As an owner of an iPhone, I know all too well the frustration of trying to keep the device looking good and functioning properly. Recently, I have been hearing a lot about a phenomenon called “burn-in” which affects iPhones. This made me curious, so I decided to do some research and testing to learn more. I am now here to share what I have discovered, including how I solved the issue and what other solutions are available to prevent burn-in on iPhones.
Burn-ins are ghost imprints of static images or elements long after they had been used due to image retention on the pixels. Newer models of iPhones that use OLED screens are vulnerable to the effects of burn-in through prolonged exposure.
While the burn-in takes some time to develop, it’s safer for you to take active preventive measures. So, what is iPhone burn-in, what causes it, and how can it be prevented? Keep reading to find out!
|Why iPhone Burn-in Occurs||Prevention Methods||Potential Fixes|
|OLED screen technology||Keep brightness down||Use burn-in fixer apps|
|Pixels burn out over time||Use screen savers||Watch screen burn fixer videos|
|Static images persist||Enable auto lock-off||Replace the screen (if burn-in is severe)|
|Use dark mode and apps with darker backgrounds when possible||Check warranty for screen replacement|
Why Do iPhone Screen Burn-ins Happen?
A crucial detail to know is that burn-in is often used as a catch-all term for any screen discoloration or ghost imaging.
Technically, “burn-in” is a permanent problem caused by the degradation of your device’s hardware over a very long time and can’t be truly fixed. Meanwhile, image retention is a simple case of pixels being overused for a time, but it can still be mitigated with some simple solutions.
As it happens, devices with OLED (Organic Light-Emitting Diode) screens are the most susceptible to burn-in, whether they’re TV displays or mobile screens.
The technology behind OLED screens uses tiny pixels, each of which has its own light, slowly burning out as they are used. So, if a particular image or element remains fixed on a screen for a long period, the pixels will struggle to shift colors when you use it again.
How does this all relate to your phone?
Well, the Super Retina and Super Retina XDR display on iPhone X and newer use OLED technology. That’s why your phone might be at risk; your screen will still technically work, but there will be bad spots here and there.
How to Prevent iPhone Burn-in?
Of course, it would be better to take steps to prevent burn-in in the first place instead of dealing with expensive repairs.
Here are a few tips and tricks that can help you protect your iPhone’s OLED screen from image retention:
- Keep Your Brightness Down
The more light that the display pixels constantly emit, the faster they’ll burn out.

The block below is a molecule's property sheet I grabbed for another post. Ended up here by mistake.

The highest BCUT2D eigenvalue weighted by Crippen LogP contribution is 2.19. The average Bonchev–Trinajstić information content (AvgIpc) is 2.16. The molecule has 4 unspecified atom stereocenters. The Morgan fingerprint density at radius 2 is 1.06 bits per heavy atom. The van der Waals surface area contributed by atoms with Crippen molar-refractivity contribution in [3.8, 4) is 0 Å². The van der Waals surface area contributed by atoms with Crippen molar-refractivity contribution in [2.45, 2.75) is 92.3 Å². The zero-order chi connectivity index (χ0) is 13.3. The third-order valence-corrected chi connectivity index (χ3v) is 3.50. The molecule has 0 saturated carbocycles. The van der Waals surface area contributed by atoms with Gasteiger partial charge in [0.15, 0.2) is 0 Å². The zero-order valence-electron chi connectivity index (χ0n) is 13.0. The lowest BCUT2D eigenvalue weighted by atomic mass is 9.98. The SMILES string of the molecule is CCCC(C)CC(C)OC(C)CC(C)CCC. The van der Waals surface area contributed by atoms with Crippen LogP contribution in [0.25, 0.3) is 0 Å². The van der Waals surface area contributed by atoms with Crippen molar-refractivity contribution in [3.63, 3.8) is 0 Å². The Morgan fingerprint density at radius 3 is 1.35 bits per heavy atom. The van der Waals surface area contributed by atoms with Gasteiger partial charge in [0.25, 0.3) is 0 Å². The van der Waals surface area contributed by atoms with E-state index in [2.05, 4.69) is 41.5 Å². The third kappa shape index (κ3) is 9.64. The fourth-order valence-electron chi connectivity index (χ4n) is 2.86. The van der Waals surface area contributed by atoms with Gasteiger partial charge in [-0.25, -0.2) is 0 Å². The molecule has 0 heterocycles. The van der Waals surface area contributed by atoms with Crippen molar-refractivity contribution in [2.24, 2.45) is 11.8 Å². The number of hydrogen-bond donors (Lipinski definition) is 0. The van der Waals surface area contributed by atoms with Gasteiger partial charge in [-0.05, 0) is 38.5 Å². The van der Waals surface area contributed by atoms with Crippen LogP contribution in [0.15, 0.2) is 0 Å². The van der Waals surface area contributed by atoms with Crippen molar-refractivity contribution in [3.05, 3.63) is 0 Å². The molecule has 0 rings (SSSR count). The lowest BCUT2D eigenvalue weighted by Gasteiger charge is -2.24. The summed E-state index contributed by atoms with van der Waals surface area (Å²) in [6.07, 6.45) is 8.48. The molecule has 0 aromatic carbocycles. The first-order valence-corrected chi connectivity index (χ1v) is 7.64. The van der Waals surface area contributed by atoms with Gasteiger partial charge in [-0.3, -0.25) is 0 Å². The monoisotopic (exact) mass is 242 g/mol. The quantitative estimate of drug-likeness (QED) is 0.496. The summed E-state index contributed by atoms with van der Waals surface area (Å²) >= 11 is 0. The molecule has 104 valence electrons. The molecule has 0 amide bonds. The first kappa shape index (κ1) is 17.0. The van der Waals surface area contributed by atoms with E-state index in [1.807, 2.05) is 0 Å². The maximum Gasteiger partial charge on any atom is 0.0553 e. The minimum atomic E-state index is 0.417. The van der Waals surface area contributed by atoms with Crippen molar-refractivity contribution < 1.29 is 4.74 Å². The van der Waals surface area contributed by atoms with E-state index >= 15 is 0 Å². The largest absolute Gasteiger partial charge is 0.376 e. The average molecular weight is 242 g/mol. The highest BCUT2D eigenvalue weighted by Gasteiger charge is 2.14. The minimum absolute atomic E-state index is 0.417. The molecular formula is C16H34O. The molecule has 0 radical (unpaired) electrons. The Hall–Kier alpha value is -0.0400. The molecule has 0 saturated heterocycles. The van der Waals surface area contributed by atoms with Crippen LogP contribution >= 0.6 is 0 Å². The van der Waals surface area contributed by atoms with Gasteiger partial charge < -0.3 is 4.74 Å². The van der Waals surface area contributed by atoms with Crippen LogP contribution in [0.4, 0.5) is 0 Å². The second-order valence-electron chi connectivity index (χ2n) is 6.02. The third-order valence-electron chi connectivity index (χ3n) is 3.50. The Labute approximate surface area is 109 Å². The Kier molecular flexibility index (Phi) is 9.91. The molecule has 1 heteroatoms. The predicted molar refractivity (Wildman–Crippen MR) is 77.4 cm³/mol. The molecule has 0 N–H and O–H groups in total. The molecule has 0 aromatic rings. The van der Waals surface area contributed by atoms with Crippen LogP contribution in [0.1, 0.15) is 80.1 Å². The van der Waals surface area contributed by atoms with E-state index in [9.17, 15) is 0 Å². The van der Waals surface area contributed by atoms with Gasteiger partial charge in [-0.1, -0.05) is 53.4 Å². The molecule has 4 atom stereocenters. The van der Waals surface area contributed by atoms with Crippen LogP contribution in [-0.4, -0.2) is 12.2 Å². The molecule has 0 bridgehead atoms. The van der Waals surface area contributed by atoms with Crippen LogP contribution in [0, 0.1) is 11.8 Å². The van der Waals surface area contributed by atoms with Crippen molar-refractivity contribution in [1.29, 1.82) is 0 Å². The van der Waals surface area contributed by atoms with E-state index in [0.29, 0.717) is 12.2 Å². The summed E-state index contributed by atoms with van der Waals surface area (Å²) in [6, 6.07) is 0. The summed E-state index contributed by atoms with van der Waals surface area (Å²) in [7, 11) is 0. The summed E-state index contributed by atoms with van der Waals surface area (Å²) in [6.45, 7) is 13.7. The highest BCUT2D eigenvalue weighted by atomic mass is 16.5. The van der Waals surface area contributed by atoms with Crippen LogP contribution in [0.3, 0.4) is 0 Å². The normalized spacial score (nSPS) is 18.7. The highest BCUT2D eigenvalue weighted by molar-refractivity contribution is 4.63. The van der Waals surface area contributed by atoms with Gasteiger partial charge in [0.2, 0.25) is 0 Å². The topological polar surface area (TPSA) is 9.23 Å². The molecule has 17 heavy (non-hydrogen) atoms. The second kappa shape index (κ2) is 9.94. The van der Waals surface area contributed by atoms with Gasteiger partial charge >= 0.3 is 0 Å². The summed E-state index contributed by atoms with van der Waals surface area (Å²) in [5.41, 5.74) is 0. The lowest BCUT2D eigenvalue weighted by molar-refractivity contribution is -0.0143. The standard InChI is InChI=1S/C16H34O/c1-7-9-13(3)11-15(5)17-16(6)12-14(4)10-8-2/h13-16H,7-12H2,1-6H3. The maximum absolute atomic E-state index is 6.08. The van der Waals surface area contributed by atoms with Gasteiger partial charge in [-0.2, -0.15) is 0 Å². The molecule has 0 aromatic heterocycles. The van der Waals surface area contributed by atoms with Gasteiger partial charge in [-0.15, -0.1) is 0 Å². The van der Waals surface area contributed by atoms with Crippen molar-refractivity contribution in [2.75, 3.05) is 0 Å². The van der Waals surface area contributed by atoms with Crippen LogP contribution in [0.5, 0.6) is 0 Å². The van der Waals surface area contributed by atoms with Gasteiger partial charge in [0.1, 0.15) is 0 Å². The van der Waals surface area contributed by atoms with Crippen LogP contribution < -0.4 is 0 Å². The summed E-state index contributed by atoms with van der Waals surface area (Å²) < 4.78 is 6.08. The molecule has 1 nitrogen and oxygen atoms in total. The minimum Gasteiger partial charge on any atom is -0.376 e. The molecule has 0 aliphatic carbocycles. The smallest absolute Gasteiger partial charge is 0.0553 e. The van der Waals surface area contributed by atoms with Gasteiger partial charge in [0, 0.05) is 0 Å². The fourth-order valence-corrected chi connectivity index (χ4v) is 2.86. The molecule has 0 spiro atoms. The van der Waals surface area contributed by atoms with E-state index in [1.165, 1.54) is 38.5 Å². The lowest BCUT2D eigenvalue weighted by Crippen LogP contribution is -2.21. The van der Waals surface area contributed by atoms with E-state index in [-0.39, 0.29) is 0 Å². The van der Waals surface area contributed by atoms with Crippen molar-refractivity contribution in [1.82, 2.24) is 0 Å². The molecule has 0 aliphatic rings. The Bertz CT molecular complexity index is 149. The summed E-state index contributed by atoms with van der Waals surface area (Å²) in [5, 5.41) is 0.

So, if you don’t actually need a very bright screen to be able to see it properly, keep the brightness level to a minimum.
You can even opt to use dark mode on your apps whenever it’s available. After all, using dark colors instead of white helps reduce the amount of work your screen has to do.
- Use Screen Savers
Just as their name suggests, screen savers will help save your screen by mitigating the effects of burn-in.
With changing pictures or animated screen savers, you can constantly switch the colors that the pixels are using to reduce the possibility of afterimages.
- Enable Auto Lock-Off
By enabling your device to automatically turn the screen off when you’re not using it, you’re reducing the pixels’ workload. This sounds like such a simple fix, but it works towards combating burn-in.
Here’s how you can set how long your iPhone will take before it locks:
- Go to Settings
- Tap Display and Brightness
- Tap Auto-Lock
- Choose a length of time (30 seconds is usually a good place to start)
- Install and Use a Burn-in Fixer App
Burn-in fixer apps, such as Doctor OLED X, mainly attempt to correct image retention by cycling the screen through various colors and levels of brightness. This resets the pixels, ensuring they’re not “stuck” in one color.
These apps can also test to see whether you have burn-in or just image retention, but they’re not effective for actual burn-in, as it’s a hardware problem.
In this case, the “fixer” apps are only a stopgap measure to keep your screen somewhat manageable before you replace it eventually.
- Use Screen Burn Fixer Videos
Some people might hate the idea of downloading specific apps or using screen savers all the time.
In cases like this, it’s possible to just play a screen burn fixer video on YouTube whenever you need to. As you might have guessed, these videos display shifting images of different hues in order to force pixels to switch colors.
Can You Fix an iPhone Burn-in?
Burn-in is a hardware issue and thus can’t be definitively fixed short of outright replacing your screen.
Before you decide to buy a new screen, make sure to check on your iPhone’s warranty to see if screen replacement is covered under it.
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iPhone burn-in is devastating, and it happens when the pixels are forced to display static images over long periods. Sadly, once burn-in happens, it’s irreversible.
However, you can reduce the risk by letting the screen rest whenever you aren’t actively using it, as well as refraining from using static elements in the long term.
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